Yet the numerous cliffs and bays in the New Territories of Hong Kong, those meandering paths and the interplay of light and shadow from the mountains and the seas, are quietly waiting to be discovered right in one’s backyard. As long as you’re game to pack your bags and hike for about 30 minutes, you’ll be rewarded with endless surprises.
I sometimes wonder: is there another cosmopolitan city in the world more fortunate than Hong Kong, where its residents can easily escape from the noisy and polluted concrete jungle and step into the solitude and tranquility of the dense forests so quickly?
In an instant, one is surrounded by scenes as described by Tang dynasty poet Wang Wei: “I see no one on this empty mountain, but I hear voices from afar. Evening sunbeams saturate the deep woods, and shimmer once more upon soft green moss.”
‘No pain, no gain’
Not too long ago, I took my friends on a hike from Sai Kung East Country Park’s Pak Tam Au to Ko Lau Wan in northern Sai Kung. This involved crossing several gentle mountain peaks along the way.
We first passed the abandoned Chek Kang village, where we wandered among collapsed buildings and broken walls. In the clearing, we saw a pristine, deserted bay. The waves were gently lapping on the shore, as if whispering that even when people are gone, things remain and everything has come to pass.
Mangrove seedlings were growing, gradually spreading their colony towards the gurgling mountain stream. How many years would it take for them to grow into a coastal jungle?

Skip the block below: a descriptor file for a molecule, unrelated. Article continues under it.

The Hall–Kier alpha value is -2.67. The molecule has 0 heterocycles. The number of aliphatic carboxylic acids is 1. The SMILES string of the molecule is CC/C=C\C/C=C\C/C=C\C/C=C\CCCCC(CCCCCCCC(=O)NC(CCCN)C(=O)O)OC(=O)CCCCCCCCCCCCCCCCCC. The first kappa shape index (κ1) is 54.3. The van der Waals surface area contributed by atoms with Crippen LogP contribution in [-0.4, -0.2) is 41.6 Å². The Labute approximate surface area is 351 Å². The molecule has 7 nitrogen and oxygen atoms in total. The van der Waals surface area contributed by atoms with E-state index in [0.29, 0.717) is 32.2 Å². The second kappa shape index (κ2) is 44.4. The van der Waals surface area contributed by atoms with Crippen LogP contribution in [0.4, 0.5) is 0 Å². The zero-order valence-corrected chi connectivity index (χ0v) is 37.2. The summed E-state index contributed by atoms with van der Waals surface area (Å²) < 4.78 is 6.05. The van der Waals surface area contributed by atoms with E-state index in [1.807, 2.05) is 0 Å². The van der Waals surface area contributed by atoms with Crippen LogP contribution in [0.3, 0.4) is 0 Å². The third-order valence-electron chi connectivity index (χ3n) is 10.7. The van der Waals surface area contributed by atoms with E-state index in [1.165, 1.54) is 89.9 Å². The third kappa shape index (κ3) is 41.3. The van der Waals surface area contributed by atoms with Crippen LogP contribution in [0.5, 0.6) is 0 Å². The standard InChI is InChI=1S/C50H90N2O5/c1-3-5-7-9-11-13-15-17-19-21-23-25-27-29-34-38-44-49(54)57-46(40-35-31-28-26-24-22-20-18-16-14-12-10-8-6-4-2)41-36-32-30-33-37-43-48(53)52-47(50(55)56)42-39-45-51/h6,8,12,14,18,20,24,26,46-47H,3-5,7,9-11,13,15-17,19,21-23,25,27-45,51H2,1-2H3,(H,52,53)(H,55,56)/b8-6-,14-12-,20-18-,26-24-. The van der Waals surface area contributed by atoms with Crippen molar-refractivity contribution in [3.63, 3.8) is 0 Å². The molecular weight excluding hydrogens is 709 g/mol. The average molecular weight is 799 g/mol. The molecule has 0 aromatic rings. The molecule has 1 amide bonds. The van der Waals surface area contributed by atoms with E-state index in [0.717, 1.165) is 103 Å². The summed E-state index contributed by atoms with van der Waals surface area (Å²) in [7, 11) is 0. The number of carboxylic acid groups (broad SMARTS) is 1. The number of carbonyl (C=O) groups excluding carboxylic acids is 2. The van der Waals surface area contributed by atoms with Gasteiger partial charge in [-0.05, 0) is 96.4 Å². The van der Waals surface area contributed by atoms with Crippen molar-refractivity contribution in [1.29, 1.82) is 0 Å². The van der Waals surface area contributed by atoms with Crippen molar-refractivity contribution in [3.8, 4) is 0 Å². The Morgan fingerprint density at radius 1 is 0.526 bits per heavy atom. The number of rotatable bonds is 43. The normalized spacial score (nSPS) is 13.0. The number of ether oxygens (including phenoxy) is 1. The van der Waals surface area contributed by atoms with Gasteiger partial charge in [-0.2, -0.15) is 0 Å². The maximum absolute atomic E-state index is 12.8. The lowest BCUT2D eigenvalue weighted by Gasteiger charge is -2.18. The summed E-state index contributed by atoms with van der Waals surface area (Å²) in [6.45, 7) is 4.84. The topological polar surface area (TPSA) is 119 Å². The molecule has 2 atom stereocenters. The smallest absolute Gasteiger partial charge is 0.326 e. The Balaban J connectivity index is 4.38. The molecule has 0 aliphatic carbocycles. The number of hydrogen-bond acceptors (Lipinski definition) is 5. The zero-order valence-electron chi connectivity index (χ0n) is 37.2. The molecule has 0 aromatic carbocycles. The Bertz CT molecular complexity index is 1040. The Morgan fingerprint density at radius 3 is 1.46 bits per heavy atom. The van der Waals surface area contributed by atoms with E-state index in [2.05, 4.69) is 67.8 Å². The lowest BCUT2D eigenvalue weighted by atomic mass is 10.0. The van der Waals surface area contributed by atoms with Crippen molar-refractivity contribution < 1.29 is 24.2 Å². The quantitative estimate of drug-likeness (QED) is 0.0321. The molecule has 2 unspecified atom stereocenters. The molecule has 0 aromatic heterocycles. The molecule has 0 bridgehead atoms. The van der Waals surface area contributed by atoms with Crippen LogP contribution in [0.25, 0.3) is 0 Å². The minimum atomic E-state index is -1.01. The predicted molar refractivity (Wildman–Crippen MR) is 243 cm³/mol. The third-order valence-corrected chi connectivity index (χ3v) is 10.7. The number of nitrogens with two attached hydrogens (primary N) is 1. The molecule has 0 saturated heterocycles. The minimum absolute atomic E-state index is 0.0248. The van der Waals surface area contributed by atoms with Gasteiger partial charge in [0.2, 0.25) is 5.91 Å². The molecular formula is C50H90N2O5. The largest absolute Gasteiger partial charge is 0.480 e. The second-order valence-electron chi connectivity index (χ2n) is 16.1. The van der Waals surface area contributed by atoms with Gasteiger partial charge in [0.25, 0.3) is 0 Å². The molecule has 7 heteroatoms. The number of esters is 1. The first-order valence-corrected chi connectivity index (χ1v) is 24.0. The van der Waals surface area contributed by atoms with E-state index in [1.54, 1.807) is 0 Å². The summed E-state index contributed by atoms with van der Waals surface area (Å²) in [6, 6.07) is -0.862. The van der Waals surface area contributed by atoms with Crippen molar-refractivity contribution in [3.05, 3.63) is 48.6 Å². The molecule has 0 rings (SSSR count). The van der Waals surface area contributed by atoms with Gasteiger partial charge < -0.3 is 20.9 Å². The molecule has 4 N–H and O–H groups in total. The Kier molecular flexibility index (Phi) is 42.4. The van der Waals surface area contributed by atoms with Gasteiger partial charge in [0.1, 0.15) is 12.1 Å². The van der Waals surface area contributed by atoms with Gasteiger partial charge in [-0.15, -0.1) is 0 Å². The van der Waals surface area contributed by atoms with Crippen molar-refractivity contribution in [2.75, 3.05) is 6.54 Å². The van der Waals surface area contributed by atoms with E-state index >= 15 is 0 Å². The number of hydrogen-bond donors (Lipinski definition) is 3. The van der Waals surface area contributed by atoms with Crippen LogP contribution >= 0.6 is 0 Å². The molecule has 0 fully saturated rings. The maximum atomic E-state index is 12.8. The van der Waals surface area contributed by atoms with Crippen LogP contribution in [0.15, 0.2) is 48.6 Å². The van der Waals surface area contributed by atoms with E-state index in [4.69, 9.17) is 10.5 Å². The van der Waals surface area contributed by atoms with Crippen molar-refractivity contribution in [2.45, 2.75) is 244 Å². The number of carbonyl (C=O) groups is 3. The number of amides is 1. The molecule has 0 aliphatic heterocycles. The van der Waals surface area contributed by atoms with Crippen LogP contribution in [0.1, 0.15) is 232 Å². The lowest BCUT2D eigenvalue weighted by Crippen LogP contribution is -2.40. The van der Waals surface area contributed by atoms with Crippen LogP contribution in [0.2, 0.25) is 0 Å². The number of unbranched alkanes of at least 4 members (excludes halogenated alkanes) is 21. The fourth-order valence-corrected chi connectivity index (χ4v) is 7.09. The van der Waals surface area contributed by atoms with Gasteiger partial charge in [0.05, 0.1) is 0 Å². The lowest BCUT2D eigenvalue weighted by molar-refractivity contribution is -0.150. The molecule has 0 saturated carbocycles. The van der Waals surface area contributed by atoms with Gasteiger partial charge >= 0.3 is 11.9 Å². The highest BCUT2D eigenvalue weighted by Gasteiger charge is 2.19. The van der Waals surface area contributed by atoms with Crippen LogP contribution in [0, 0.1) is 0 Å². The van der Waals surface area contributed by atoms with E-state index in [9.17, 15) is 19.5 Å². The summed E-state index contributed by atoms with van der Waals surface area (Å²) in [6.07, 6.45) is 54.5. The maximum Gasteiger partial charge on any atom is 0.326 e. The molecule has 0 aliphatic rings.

All the exhaustion that we felt, the discouraging trips and falls that we endured and the dangers that we braved were all absolved at that moment...
Behind a hill, we found a hidden trail in lush thickets. Swatting aside vines and bushes, we climbed up the trail shaded by tall trees.
After passing through the trees of a gentle hill, the landscape opened up before us and we reached a large slope at the east side of the mountain. Beneath our feet, the cliff plunged a few hundred metres downwards to the valley below. Lush mountains painted in various shades of green stretched far into the distance.
Across this long slope and up another mountain pass, we were greeted rather dramatically by the harbour of Tai Tan Hoi and Chek Keng Hau. It was as if a stage curtain had suddenly opened, revealing a beautiful and glorious new world before our eyes, catching us off guard, perhaps in the way Chinese intellectual leader of the early 20th century Liang Qichao felt “electrified” (若受电然) when he read Gong Zizhen’s poems.
All the exhaustion that we felt, the discouraging trips and falls that we endured and the dangers that we braved were all absolved at that moment, giving us a new understanding of the proverb “no pain, no gain” (吃得苦中苦，方为人上人).
Behind us, the peak of Nam She Tsim (Sharp Peak) stood tall and upright, as if piercing through the sky, bearing witness to the pure joy of our hike.
Have you experienced the beauty of undulating mountains and seas in Hong Kong’s country parks, and immersed yourself in nature’s harmony? If you have not, try going for a hike!
*This article was first published in Chinese on United Daily News as “山海交錯在香港” in 2012.